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Electric Citroen e-C3 to launch in January 2023

New Delhi: Carlos Tavares, global CEO of Stellantis, confirmed that the all-electric Citroen C3 “will be launched early next year”. The exact date has not been announced, but it is likely to be in January shortly after Auto Expo 2023.

Citroen’s first electric offering called the e-C3 for India comes just six months after the launch of the petrol C3. The company is quick to point out that no other mass manufacturer has developed and brought to market an EV variant of the ICE in such a short period of time.

Citroen e-C3 battery and drive unit

A big target for Citroen is the price of the electric C3. “How to make electric cars affordable for the middle class is the biggest challenge,” Tavares said during a media interaction in Chennai on Wednesday. “Only affordability can set the scale and only then can it have a significant impact on the environment.”

To keep costs under control, the e-C3 will have a modest 30.2 kWh battery, and sources tell us it will use LFP cells from Chinese firm Svolt. The car will have a 3.3kW on-board AC charger and will also be capable of CCS2 fast charging. However, Citroen also wants it localized. “I would like to buy a battery from an Indian supplier. I’m still looking for it. We haven’t found the source yet; it will happen in the next few years,” Tavares said.

In comparison, the largest battery available in the Tata Tiago EV is 24 kWh, good for an ARAI range of 315 km, while the Tata Nexon EV Max uses a 40.5 kWh battery, giving it an ARAI range of 437 km, so the little Citroen e-C3 could also get surprisingly long range.

We’ve also learned that the Citroen eC3’s single electric motor will produce 63 kW (86 hp) and 143 Nm, which again is quite modest. By comparison, the petrol Citroen C3 1.2 Turbo produces 110bhp and 190Nm and the EV is likely to be heavier. This means that the Tata Tiago EV produces just 74bhp and 114Nm.

Estimated price of Citroen e-C3

To optimize costs, the electric version of the C3 will share all other highly localized parts and components with the petrol model. Body, interior and mechanicals are common; So the e-C3 looks identical to its petrol cousin, the only differentiating feature being the charging port located on the front fender. The interior is also likely to remain unchanged, with the exception of the drive controller, which replaces the petrol manual’s gear lever.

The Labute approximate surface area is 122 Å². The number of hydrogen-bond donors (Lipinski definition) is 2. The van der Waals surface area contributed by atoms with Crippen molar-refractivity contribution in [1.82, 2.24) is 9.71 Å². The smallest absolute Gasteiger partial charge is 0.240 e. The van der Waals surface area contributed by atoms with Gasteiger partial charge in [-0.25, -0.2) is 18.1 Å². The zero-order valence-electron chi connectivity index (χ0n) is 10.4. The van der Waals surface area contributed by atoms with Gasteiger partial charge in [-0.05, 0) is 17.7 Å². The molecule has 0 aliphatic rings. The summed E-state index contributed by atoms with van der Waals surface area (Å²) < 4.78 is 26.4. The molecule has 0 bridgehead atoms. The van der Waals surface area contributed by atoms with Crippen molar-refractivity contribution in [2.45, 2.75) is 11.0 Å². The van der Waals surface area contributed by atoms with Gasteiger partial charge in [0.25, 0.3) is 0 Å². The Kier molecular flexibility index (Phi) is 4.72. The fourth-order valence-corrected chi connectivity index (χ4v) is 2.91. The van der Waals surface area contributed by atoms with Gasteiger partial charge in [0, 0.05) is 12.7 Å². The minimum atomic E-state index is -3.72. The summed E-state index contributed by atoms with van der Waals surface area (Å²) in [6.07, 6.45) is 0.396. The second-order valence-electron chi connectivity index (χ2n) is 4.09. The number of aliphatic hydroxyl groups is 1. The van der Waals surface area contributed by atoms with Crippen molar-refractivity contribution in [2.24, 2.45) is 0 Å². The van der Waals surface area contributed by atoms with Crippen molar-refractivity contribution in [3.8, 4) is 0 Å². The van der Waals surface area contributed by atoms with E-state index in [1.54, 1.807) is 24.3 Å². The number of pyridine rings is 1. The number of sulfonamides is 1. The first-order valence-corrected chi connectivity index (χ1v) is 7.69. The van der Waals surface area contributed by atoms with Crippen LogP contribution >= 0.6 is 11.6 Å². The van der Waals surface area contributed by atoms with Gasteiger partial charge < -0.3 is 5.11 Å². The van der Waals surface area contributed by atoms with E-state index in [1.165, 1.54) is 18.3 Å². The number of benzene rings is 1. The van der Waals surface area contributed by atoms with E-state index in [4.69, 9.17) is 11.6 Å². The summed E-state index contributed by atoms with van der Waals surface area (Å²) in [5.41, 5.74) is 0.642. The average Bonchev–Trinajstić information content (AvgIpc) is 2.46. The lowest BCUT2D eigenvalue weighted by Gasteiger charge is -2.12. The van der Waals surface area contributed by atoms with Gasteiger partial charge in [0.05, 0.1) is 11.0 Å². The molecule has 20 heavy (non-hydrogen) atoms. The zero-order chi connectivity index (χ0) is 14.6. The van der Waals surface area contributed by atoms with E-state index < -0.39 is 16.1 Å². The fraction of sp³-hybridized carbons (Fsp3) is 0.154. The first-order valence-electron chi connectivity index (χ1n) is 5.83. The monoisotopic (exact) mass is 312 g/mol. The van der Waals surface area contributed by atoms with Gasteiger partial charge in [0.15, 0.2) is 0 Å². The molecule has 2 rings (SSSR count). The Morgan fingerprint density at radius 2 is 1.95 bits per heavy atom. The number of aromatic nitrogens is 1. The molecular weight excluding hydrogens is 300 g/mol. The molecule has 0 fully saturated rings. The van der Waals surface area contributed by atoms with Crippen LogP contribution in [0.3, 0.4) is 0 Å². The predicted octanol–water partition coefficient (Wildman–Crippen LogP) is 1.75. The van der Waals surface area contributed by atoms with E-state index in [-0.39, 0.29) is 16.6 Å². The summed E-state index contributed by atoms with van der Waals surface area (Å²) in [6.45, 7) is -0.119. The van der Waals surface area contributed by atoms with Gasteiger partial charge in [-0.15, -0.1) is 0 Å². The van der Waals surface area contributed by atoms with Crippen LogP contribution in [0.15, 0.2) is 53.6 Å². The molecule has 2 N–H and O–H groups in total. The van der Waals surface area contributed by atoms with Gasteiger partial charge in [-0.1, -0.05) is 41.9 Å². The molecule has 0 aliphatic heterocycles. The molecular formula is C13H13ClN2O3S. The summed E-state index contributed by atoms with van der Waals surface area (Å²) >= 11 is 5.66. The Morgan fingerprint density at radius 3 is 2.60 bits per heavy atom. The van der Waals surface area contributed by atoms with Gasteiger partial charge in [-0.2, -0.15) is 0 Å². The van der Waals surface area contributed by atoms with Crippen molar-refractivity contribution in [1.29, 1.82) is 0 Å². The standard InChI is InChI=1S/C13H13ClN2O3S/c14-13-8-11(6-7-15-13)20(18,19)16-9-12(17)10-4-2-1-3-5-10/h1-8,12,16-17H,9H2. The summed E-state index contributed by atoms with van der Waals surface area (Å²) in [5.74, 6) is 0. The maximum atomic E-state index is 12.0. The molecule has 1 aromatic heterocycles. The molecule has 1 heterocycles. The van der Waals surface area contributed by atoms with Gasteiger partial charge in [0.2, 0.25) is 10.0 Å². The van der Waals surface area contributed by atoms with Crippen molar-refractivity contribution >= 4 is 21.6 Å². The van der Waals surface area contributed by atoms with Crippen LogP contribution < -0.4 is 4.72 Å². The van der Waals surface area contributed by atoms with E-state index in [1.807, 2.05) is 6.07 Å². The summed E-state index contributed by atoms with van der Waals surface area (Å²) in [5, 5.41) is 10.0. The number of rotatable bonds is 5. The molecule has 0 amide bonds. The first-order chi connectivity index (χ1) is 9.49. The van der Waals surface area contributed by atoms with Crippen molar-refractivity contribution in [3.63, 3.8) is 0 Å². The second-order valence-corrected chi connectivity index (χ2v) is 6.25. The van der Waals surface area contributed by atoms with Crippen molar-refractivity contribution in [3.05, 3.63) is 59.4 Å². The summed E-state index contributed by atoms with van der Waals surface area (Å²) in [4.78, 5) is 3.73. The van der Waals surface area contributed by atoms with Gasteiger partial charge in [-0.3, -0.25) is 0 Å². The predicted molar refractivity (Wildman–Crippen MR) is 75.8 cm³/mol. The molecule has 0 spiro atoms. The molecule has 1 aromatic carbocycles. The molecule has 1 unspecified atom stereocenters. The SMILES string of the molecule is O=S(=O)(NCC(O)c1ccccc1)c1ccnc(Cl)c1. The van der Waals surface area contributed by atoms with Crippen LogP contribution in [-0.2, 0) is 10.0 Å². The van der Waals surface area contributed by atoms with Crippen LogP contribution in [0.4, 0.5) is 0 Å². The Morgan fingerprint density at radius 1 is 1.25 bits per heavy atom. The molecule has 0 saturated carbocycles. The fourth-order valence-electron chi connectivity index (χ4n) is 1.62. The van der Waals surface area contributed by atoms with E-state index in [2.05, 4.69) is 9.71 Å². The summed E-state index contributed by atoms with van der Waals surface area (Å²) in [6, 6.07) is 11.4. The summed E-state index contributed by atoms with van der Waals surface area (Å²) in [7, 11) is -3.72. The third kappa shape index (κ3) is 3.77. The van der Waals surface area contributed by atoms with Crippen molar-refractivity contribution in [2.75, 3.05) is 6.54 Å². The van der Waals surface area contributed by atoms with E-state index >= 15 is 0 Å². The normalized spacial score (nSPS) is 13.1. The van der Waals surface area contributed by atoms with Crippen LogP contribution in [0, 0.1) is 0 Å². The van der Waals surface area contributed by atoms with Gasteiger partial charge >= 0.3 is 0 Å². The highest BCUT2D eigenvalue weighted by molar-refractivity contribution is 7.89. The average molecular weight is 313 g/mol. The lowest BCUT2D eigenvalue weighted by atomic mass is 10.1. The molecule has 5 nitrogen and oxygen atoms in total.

Citroen is confident that it will be able to price the e-C3 competitively, and while no pricing and positioning details have been given, it’s fair to assume it will be around Rs 10-12 lakh or somewhere in between the Tata Tigor EV. and the Nexon EV, which is very aggressive by multinational standards.

This competitive price also makes the e-C3 the most affordable Citroen EV in the world, with the exception of the Citroen Ami, which is a four-wheeler. This would also give it huge potential in export markets where compact EVs are popular but the price-to-size ratio still can’t match the ICE.

Sales and export of Citroën e-C3

The e-C3 is being driven a lot, which, in addition to the deployment of Citroen’s EV technology in India, will significantly increase total C3 volumes, which have been disappointingly low by segment standards.

Tavares is quick to add that he’s not chasing volumes or rushing to gain market share. His priority is to get the right product and quality. “At Stellantis, we do not push metal because we see pushing metal as a form of value destruction. So we don’t chase volumes; we do the right thing, the right way. If we do the right thing, the reward will be volume.”

Supplier sources indicate that annual production volume of the e-C3 has been planned for 25,000 units per year, which includes a significant amount for export.

Enthusiastic about the e-C3’s export potential, Citroen Tavares says, “India has a big opportunity to sell compact electric cars at an affordable price that protects profitability. Because the country has such a cost-competitive supply base, so [exporting to Europe] is possible.” But he also warns that there is no concrete plan yet and that exporting to Europe is no “walk in the park”.

With all the buzz around electric cars in India, the e-C3 could be just what Citroen needs to build awareness of its compact crossover and get it on the radar of car buyers.

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